NEW YORK — The newest weapon in the breakfast wars is a biscuit shaped like a taco. Taco Bell is launching a "biscuit taco" this week and ditching its "waffle taco," which got widespread attention last year when it was included in the rollout of the chain's breakfast menu. By Candice Choi. SENT: 530 words, photos.

HEALTH OVERHAUL-INSURED

WASHINGTON — The number of uninsured U.S. residents fell by more than 11 million since President Barack Obama signed the health care overhaul five years ago, according to a pair of reports from the federal Centers for Disease Control and Prevention. By Ricardo Alonso-Zaldivar. SENT: 500 words, photo.

— GENERAL MOTORS-MALIBU RECALL — General Motors is recalling nearly 92,000 Chevrolet Malibu midsize sedans to fix a problem with the power sunroof controls. SENT: 140 words.

— MERCEDES RECALL — Mercedes-Benz is recalling just over 30,000 CLS-Class cars in the U.S. because the LED tail lamps may not light properly on the sides. SENT: 120 words.

TECHNOLOGY & MEDIA:

INDIA-INTERNET FREE SPEECH

NEW DELHI — India's top court affirms people's right to free speech in cyberspace by striking down a provision that had called for imprisoning people who send "offensive" messages by computer or cellphone. By Katy Daigle. SENT: 560 words, photos.

— GOOGLE-MORGAN STANLEY-CFO — Morgan Stanley's chief financial officer, Ruth Porat, is leaving the New York investment bank for the same job at Google Inc. SENT: 320 words.

— NETHERLANDS-SERVER HEATING — An energy company is joining forces with a tech startup to harness computing power to heat homes in the Netherlands. SENT: 270 words.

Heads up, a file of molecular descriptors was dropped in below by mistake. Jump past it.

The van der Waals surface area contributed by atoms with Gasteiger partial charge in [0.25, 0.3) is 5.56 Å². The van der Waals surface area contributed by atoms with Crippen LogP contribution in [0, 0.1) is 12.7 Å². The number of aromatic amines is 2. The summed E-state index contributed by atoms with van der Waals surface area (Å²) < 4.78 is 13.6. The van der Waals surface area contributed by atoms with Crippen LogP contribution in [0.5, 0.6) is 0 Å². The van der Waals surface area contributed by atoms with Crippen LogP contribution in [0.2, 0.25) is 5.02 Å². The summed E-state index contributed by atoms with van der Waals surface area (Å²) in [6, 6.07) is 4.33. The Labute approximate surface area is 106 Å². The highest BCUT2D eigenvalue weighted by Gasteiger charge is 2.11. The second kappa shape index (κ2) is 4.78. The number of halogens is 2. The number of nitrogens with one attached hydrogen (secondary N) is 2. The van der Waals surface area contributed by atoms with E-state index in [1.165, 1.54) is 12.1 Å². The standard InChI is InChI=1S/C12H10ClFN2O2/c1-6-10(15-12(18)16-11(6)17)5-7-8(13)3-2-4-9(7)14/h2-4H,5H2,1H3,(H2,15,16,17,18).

— TWITCH-HACK — Amazon.com's video game streaming platform Twitch informs users that their accounts may have been hacked. SENT: 200 words.

INTERNATIONAL:

CHINA-ADB-ASIAN BANK

BEIJING — The president of the Asian Development Bank says a proposed Chinese-led regional bank is a potential partner rather than a rival and the ADB is talking with Beijing to share its experience. By Joe McDonald. SENT: 530 words, photo.

JAPAN-PRODUCTIVITY PUZZLE

TOKYO — Japan's future prosperity will depend on improving its lagging productivity, says a report by McKinsey Global Institute that urges companies to boost their competitiveness by better use of their workers. Japan's population of about 127 million began declining in 2011 and is rapidly aging, a trend seen in many industrialized countries. By Elaine Kurtenbach. SENT: 600 words, photos.

— GERMANY-GREECE — Greek Prime Minister Alexis Tsipras is in Germany for a second day following lengthy meetings with Chancellor Angela Merkel where both leaders sought to mend fences and looked for ways to help Athens reach a deal with bailout creditors. SENT: 130 words.

— EUROPE-ECONOMY — The economy across the 19-country eurozone appears to be gaining momentum as a closely-watched survey Tuesday found business activity hit a near four-year high in March. By Pan Pylas. AP Photos. SENT: 360 words, photo.

— CHINA-MANUFACTURING — China's manufacturing falls to the lowest level in nearly a year as new orders shrink, underscoring the weakening outlook for the world's second biggest economy. By Kelvin Chan. SENT: 340 words.